- [01-24-2020, 5:49 pm] There are now 1125 confirmed cases and 41 deaths so far. Of these the vast majority were in Hubei province and only a handful were outside China. However, thousands of unconfirmed cases are currently backlogged in Wuhan’s overwhelmed hospitals, and case numbers have been growing exponentially day by day.
- [01-24-2020, 5:49 pm] There are only two confirmed cases in the United States, one in Seattle and one in Chicago. There are suspected cases in Texas, Los Angeles, and Michigan, and possibly other places.
- [01-24-2020, 5:49 pm] The very first known case of human-human transmission outside China was confirmed today.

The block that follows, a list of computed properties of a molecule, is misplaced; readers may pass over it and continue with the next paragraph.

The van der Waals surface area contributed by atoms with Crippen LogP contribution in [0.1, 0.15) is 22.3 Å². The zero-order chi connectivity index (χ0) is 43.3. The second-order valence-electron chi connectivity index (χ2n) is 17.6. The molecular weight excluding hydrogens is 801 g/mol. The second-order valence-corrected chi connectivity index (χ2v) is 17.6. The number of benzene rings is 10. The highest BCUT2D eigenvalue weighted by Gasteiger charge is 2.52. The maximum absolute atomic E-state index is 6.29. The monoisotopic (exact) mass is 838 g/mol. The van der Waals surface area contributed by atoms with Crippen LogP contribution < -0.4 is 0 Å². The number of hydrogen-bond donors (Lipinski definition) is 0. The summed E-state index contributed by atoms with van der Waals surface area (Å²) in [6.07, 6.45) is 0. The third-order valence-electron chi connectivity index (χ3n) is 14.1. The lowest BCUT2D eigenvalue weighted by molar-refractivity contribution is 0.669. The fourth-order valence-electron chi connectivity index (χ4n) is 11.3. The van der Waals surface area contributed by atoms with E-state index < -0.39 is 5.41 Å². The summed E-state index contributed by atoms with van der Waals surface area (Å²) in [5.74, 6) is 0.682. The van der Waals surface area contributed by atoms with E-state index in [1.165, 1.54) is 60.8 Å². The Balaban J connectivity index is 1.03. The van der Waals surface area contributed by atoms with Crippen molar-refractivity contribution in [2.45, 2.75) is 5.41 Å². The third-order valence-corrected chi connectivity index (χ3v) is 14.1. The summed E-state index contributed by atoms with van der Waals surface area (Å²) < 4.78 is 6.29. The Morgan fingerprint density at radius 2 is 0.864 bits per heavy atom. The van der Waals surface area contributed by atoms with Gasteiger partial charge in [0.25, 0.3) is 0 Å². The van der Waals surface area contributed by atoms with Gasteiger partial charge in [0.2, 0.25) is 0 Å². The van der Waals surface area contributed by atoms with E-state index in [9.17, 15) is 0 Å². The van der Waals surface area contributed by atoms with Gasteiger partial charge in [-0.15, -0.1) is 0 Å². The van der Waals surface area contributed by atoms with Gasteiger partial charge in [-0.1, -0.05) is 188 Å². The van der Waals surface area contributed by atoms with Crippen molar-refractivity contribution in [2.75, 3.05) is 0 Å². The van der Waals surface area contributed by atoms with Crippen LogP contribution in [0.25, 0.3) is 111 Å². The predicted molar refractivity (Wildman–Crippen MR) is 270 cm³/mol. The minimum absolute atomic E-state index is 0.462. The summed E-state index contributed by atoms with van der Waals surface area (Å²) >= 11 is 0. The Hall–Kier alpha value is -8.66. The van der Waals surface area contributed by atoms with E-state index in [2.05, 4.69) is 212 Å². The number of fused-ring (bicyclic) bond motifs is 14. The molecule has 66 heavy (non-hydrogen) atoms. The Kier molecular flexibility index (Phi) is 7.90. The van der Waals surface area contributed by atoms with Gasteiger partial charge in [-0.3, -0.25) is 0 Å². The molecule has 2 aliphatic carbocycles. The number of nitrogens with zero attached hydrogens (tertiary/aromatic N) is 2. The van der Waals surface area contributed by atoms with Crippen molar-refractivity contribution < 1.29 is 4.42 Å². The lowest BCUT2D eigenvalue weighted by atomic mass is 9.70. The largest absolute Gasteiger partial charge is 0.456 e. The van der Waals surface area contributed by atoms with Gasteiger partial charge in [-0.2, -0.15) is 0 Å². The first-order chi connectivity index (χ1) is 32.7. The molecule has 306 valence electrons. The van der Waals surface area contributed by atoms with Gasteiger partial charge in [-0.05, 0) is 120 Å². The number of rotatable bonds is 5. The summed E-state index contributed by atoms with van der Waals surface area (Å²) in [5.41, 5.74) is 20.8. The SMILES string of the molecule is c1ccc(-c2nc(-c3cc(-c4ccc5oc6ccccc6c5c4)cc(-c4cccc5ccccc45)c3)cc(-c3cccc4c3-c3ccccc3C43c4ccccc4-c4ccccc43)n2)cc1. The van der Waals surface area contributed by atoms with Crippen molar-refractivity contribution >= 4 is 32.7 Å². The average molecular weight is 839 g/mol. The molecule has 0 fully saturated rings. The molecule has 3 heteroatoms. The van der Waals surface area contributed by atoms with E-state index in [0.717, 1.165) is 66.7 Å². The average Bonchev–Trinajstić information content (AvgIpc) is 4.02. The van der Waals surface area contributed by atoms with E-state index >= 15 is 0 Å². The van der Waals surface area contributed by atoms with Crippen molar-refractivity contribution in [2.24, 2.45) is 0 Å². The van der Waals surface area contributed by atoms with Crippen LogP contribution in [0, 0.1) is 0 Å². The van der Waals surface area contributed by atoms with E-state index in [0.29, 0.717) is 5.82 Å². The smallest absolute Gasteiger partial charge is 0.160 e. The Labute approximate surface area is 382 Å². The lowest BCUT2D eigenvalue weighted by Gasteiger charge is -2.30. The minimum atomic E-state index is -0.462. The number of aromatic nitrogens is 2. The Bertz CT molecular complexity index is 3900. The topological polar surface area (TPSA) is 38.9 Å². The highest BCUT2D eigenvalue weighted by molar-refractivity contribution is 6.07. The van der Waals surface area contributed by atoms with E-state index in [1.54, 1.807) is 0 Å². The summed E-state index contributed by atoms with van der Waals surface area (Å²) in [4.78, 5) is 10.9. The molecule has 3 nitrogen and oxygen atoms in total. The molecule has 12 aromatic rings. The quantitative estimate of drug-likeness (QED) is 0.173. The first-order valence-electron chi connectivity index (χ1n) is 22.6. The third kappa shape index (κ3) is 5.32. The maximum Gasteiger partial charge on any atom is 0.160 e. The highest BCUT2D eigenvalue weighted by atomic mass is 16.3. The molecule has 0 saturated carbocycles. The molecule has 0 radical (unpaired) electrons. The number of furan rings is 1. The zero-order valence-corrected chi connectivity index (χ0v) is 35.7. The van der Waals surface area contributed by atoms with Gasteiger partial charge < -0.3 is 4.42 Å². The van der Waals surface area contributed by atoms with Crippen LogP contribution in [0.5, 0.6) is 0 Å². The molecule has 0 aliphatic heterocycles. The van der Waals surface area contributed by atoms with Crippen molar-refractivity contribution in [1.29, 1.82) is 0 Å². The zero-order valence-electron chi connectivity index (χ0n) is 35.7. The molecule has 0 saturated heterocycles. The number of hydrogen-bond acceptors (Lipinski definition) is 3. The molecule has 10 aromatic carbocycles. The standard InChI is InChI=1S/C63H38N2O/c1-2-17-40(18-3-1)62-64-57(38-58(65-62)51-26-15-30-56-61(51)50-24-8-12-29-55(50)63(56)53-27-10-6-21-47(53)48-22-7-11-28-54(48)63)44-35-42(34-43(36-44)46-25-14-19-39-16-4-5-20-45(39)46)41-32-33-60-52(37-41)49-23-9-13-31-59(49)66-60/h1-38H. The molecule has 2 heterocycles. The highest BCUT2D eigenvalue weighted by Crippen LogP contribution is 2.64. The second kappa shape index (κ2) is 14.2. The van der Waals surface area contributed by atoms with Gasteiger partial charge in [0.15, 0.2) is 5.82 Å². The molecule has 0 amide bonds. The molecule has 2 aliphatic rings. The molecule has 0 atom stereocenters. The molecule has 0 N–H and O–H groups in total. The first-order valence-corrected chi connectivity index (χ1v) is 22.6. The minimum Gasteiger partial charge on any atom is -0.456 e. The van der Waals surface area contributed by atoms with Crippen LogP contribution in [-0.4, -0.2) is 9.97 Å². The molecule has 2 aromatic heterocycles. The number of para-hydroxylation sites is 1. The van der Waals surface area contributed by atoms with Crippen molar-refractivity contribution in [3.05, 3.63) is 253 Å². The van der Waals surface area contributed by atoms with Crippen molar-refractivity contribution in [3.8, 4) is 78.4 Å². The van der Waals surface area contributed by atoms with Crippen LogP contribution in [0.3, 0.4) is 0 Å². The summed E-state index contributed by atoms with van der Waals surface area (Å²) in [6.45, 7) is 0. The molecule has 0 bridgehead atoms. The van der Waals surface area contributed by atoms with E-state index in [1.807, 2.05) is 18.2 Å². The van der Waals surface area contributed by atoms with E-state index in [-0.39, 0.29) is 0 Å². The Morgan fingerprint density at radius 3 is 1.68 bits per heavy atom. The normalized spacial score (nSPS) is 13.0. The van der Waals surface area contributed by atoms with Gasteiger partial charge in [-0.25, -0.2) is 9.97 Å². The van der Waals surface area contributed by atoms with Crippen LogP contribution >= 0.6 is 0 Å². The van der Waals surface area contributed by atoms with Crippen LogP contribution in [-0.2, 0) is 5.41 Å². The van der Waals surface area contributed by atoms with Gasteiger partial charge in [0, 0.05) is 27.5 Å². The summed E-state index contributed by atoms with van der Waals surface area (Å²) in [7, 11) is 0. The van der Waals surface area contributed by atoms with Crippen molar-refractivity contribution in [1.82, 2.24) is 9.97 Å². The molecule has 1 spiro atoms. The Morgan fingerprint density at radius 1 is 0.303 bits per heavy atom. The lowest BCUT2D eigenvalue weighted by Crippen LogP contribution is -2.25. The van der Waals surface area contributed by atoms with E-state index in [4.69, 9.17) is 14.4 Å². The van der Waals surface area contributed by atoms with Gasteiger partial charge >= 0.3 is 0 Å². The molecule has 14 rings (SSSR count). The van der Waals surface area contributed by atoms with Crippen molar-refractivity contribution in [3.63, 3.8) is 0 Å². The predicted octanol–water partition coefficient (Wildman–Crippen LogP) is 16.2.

What is the Wuhan coronavirus?
The Wuhan coronavirus is a newly discovered seventh type of human coronavirus, which is causing the ongoing epidemic in Wuhan, other parts of China, and a growing number of other countries around the world.
Coronaviruses are one of the two families of viruses that infectious disease experts expect the world’s next major pandemic to emerge from. (The other being influenza viruses.) The SARS epidemic of 2002 and the MERS epidemic of 2012 were both coronaviruses that we initially feared might result in a global pandemic, before they were contained.
How bad could this coronavirus outbreak get?
In theory, very bad, but even if it’s as bad as the 1918 Spanish Flu it won’t be anything like the end of civilization.